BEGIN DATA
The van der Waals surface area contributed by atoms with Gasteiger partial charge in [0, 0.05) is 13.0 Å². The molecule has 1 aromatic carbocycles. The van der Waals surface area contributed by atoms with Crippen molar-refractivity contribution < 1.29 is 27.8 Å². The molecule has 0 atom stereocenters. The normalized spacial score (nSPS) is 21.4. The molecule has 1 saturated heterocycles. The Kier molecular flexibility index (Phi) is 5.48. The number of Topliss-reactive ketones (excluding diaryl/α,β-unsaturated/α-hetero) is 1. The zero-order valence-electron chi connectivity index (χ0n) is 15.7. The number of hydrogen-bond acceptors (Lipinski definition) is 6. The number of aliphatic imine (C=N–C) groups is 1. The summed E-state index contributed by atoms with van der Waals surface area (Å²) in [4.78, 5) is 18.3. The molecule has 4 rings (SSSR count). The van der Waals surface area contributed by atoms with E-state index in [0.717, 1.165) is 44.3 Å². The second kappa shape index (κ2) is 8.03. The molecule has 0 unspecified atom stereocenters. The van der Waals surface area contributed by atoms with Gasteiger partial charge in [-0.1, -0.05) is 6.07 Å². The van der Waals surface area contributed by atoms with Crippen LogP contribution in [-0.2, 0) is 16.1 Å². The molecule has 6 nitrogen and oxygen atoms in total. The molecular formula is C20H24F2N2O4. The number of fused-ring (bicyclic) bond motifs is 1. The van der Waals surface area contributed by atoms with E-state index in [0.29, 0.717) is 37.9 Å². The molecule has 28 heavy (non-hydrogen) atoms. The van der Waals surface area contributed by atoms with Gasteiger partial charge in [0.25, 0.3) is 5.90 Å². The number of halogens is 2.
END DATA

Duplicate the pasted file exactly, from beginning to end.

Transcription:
The van der Waals surface area contributed by atoms with Gasteiger partial charge in [0, 0.05) is 13.0 Å². The molecule has 1 aromatic carbocycles. The van der Waals surface area contributed by atoms with Crippen molar-refractivity contribution < 1.29 is 27.8 Å². The molecule has 0 atom stereocenters. The normalized spacial score (nSPS) is 21.4. The molecule has 1 saturated heterocycles. The Kier molecular flexibility index (Phi) is 5.48. The number of Topliss-reactive ketones (excluding diaryl/α,β-unsaturated/α-hetero) is 1. The zero-order valence-electron chi connectivity index (χ0n) is 15.7. The number of hydrogen-bond acceptors (Lipinski definition) is 6. The number of aliphatic imine (C=N–C) groups is 1. The summed E-state index contributed by atoms with van der Waals surface area (Å²) in [4.78, 5) is 18.3. The molecule has 4 rings (SSSR count). The van der Waals surface area contributed by atoms with E-state index in [0.717, 1.165) is 44.3 Å². The second kappa shape index (κ2) is 8.03. The molecule has 0 unspecified atom stereocenters. The van der Waals surface area contributed by atoms with Gasteiger partial charge in [-0.1, -0.05) is 6.07 Å². The van der Waals surface area contributed by atoms with Crippen LogP contribution in [-0.2, 0) is 16.1 Å². The molecule has 6 nitrogen and oxygen atoms in total. The molecular formula is C20H24F2N2O4. The number of fused-ring (bicyclic) bond motifs is 1. The van der Waals surface area contributed by atoms with E-state index in [0.29, 0.717) is 37.9 Å². The molecule has 28 heavy (non-hydrogen) atoms. The van der Waals surface area contributed by atoms with Gasteiger partial charge in [0.25, 0.3) is 5.90 Å². The number of halogens is 2.